As healthcare organizations struggle to remain competitive, they often overlook one potential opportunity: courting physician referrals, Medical Marketing & Media reports. 

Florida hospital's response to sewage spill inadequate, threatened public safety

Venice Regional Bayfront Health's response to a large sewage spill in the post-surgical orthopedic wing of the facility was inadequate, according to a report from the Florida Agency for Healthcare Administration. 

How providers, payers can prepare for consumer-centered healthcare

The healthcare industry is more consumer-centered than ever, and hospital and health system leaders must strategize accordingly, says a new report from the Healthcare Performance Management Institute.

When is the right time for hospital CEOs to announce their departures?

Hospital CEO turnover rate remains high as many executives seek new opportunities or decide to retire. But when is the right time for CEOs to announce their departure from an organization? It depends, according to experts interviewed by Becker's Hospital Review.

How community health workers can prevent the next Ebola

Developing a large cadre of highly trained community health workers in sub-Saharan Africa is key to stemming future outbreaks of deadly diseases like Ebola as well as achieving universal healthcare, according to a new report by international healthcare experts and African leaders.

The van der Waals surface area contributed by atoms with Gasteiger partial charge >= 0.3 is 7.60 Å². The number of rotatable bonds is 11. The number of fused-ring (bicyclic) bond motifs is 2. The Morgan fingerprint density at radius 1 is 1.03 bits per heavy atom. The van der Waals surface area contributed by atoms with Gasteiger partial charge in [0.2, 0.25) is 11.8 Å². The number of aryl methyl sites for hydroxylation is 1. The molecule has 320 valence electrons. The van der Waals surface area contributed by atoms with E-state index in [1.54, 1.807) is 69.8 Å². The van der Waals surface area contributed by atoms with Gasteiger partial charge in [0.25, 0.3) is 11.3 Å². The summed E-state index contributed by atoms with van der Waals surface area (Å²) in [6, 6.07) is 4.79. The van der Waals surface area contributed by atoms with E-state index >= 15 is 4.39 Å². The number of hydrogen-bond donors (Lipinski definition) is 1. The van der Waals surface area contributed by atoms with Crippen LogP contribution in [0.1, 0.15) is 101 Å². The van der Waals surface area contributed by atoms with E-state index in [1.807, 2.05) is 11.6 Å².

Housing for homeless patients could cut inappropriate ER use, readmissions

Hospitals should prioritize housing for homeless patients to prevent inappropriate emergency care and unnecessary readmissions, according to a Health Affairs blog post.

Massachusetts nurses call for end to hospital violence

A union that represents Massachusetts nurses is pushing for the passage of a bill that would require healthcare providers to partner with unions to create a comprehensive workplace violence program, according to a report in the Boston Business Journal.

Pediatric quality survey tool captures inpatient care experience

Although hospitals often survey adult inpatients and family members about their hospital experience as a measure of care quality under the Hospital Consumer Assessment of Healthcare Providers and Systems, it's been difficult to capture information about the experience at children's hospitals because until now there hasn't been a publicly available standardized measure to collect, evaluate and share information about children's hospital experience.

An 8-step strategy to improve hand-hygiene compliance

Although proper hand-hygiene is considered the most important measure to prevent the spread of infections, nearly 1 in 4 hospitals fail to fully comply with recommended guidelines. But a new guide by the Association for Professional in Infection Control and Epidemiology aims to change that and help hospitals boost compliance.  

The pros and cons of smartphones in the operating room

Although smartphones can be a major asset in the operating room for doctors and nurses to look up quick information, they can also distract clinicians, according to The Atlantic.